You've worked hard to build your career, but despite your best professional efforts, a few bad habits may still be chipping away at your success. Don't undermine your professionalism by actions done on auto-pilot that could convey uncertainty or insecurity. Read on for common habits to avoid and/or correct in the office environment (by the way, men can be just as guilty in many of these areas).
1. Ending a statement of fact or opinion with a question mark. You are included in a meeting because your partners feel you have something important to offer. Offering input as if you are asking a question is a sign that you lack confidence and are questioning if your remark is true or believable. Own what you say by using the appropriate inflection, avoiding a low tone of voice and speaking with confidence. "I am taking the train to New Jersey for the meeting, and I plan to pick up the contract at 5:00 pm." Versus, "I am taking the train to New Jersey for the meeting? I plan to pick up the contract at 5:00 pm?" One is a direct statement and the other sounds as if you are asking permission.
2. Apologizing for your opinion. You are expected to add value to the company by confidently sharing your opinion at a business meeting. Don't diminish your viewpoint by saying, "I'm sorry to say this, but I think we should take a closer look at this project before moving forward." If you have an opinion, state it clearly and with assurance. Your input will be received more positively without an apology attached.
3. Opening a presentation with, "I'm so nervous!" and closing with, "Whew, I'm glad that's over!" The way you begin and end a presentation sets the tone for how others view your knowledge and credibility. Don't overlook the value of a strong introduction and a powerful closing statement. You have only a few seconds to capture the audience and leave them wanting more. Spend as much time on the introduction and closing as you do on the content.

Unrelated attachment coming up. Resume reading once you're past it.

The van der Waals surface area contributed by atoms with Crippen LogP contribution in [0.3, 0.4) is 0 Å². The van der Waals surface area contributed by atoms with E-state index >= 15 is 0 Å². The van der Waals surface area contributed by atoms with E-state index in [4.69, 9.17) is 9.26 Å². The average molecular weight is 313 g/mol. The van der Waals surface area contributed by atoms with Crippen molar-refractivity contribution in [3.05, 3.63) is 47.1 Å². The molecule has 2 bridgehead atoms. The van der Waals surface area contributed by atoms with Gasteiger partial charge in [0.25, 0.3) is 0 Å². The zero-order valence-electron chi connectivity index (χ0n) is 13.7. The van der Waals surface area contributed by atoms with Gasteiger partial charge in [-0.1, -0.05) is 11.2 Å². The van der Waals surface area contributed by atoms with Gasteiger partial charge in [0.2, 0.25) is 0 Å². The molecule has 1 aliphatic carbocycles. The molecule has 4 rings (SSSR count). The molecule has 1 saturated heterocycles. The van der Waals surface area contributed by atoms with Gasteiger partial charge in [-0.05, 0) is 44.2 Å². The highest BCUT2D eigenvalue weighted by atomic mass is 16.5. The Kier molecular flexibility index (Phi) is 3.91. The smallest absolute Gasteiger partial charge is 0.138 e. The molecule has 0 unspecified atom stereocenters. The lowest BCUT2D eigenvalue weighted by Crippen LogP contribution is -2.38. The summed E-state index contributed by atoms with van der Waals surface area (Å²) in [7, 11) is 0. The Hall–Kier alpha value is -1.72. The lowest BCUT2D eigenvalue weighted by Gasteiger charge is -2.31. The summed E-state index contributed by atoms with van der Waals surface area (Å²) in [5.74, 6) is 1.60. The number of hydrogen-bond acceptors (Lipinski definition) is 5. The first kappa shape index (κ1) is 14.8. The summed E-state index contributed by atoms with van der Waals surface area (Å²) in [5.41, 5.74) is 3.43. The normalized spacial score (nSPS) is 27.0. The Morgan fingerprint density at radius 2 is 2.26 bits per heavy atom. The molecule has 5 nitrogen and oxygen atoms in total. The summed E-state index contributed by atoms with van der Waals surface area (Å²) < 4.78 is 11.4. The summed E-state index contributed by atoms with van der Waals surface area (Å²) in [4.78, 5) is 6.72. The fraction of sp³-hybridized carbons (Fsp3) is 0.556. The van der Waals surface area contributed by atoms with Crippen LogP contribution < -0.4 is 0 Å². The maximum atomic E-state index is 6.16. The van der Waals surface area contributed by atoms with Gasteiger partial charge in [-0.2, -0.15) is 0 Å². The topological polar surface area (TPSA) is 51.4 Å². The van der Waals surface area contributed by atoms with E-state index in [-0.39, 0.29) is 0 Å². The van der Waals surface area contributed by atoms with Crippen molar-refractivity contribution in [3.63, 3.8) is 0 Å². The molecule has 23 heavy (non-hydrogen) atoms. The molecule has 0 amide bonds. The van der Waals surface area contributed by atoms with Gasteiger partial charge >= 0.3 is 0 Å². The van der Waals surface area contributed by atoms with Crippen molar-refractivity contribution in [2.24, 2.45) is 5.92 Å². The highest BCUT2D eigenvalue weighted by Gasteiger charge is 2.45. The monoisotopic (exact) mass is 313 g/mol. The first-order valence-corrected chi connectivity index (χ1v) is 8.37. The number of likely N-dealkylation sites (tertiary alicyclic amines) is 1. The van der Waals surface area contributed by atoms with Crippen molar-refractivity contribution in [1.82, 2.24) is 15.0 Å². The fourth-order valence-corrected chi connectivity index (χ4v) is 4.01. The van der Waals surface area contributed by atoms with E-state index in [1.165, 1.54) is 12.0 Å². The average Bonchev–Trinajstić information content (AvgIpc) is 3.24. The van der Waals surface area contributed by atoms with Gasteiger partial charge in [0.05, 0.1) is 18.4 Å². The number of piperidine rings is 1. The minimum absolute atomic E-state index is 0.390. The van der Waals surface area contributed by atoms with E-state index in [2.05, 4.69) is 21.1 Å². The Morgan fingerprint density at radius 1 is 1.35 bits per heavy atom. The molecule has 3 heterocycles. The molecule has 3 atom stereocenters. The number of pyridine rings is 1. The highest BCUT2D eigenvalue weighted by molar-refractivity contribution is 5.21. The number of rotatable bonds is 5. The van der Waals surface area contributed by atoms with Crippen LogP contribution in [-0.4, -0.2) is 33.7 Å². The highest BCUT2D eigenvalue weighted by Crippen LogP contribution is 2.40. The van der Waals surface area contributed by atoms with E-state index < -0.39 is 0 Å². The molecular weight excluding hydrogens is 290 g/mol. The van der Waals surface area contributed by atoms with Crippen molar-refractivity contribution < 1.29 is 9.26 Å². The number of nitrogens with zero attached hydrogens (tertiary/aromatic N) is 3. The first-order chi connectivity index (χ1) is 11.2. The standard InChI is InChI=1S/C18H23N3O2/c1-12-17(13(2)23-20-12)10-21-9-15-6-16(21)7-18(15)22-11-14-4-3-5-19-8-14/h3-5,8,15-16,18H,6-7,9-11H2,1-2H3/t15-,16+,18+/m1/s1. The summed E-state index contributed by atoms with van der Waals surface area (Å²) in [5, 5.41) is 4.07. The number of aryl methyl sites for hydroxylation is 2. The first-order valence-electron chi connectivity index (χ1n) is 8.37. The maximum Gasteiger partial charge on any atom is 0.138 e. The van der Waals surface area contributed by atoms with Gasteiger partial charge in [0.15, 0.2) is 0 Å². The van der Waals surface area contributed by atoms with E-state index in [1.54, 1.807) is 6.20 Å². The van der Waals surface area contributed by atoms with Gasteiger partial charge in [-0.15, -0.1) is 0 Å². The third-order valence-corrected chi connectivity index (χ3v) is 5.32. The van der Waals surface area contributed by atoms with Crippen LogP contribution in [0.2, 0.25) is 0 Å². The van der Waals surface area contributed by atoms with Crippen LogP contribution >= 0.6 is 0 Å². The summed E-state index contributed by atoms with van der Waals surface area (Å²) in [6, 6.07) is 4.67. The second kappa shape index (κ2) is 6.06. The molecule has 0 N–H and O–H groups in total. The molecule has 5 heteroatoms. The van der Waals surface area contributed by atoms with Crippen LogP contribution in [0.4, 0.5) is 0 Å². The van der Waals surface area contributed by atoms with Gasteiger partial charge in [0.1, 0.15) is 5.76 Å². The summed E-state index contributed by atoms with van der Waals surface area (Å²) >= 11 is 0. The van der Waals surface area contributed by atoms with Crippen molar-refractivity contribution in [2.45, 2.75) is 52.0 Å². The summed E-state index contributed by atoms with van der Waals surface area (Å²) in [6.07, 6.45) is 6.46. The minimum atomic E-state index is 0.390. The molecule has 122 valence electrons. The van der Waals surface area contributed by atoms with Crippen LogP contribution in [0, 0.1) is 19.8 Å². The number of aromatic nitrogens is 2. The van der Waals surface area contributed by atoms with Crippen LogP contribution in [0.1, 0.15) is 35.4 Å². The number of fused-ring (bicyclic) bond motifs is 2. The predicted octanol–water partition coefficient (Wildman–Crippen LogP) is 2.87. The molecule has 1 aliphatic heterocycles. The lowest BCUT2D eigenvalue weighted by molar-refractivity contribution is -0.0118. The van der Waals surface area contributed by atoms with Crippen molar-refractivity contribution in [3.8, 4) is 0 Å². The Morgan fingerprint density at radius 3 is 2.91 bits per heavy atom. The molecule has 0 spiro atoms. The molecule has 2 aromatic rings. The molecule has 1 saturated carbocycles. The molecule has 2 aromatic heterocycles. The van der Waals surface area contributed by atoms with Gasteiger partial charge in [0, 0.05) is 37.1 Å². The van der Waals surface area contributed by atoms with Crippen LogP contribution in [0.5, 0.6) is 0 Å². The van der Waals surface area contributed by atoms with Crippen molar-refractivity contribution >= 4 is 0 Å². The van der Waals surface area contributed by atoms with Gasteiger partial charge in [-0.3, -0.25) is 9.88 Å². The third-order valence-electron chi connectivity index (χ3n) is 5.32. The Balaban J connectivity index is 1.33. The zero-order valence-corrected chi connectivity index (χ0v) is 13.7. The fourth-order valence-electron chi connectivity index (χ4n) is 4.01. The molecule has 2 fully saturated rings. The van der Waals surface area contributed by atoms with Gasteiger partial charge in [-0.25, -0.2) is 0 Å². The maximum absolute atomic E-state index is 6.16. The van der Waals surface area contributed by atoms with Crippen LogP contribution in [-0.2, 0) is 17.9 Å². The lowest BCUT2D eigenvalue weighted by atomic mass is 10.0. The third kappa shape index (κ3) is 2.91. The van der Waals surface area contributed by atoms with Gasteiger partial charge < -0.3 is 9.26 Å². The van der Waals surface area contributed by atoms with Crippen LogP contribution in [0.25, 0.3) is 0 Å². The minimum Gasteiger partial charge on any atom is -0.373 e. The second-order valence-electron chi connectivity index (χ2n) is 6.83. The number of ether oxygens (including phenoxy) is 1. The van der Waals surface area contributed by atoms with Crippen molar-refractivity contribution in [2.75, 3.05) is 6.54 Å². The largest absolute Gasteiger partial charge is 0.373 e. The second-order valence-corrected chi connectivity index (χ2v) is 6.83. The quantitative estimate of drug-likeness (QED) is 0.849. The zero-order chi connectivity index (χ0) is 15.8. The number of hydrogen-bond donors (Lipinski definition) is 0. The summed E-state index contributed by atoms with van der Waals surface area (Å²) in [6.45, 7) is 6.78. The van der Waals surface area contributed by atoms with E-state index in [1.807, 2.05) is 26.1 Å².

4. Be aware of your body language. When you're uncomfortable, nervous habits often come to the surface. Fidgeting with your hair, adjusting your shirt, covering your mouth when you speak or clenching your hands in your lap indicates that you are unsure of yourself. Read more about Body Language Etiquette and Non-Verbal Messages on my blog.
5. Dressing unprofessionally. It's a fact that people judge you based on what they see. Walking into a board meeting wearing a skirt that is uncomfortably short or a blouse that's extremely low, is sending a very clear message -- and not one that an aspiring executive wants to send! Check your corporate guidelines to make sure your business attire is appropriate; strive to be noticed for your accomplishments rather than your physical attributes.
6. Asking, "Did I make any sense?" after adding your professional input. Doing this is another way of derailing your credibility. An alternative response that encourages feedback and further conversation is, "Are there any questions?" This positions you as knowledgeable, rather than uncertain. Another way to get people involved is to say, "I'm interested in your thoughts. John, may I start with you?"
7. Downplaying your achievements. When you receive a compliment, an acknowledgement or an award, accept it graciously. Instead of saying, "It was nothing." Or, "Oh, it was just good luck that I landed the Johnson account!" respond sincerely. An example would be, "Thank you for your support. I was determined to be thorough in my research and I'm pleased that my efforts paid off." It's important to portray yourself in a positive light while appearing appreciative and humble as opposed to arrogant and boastful.
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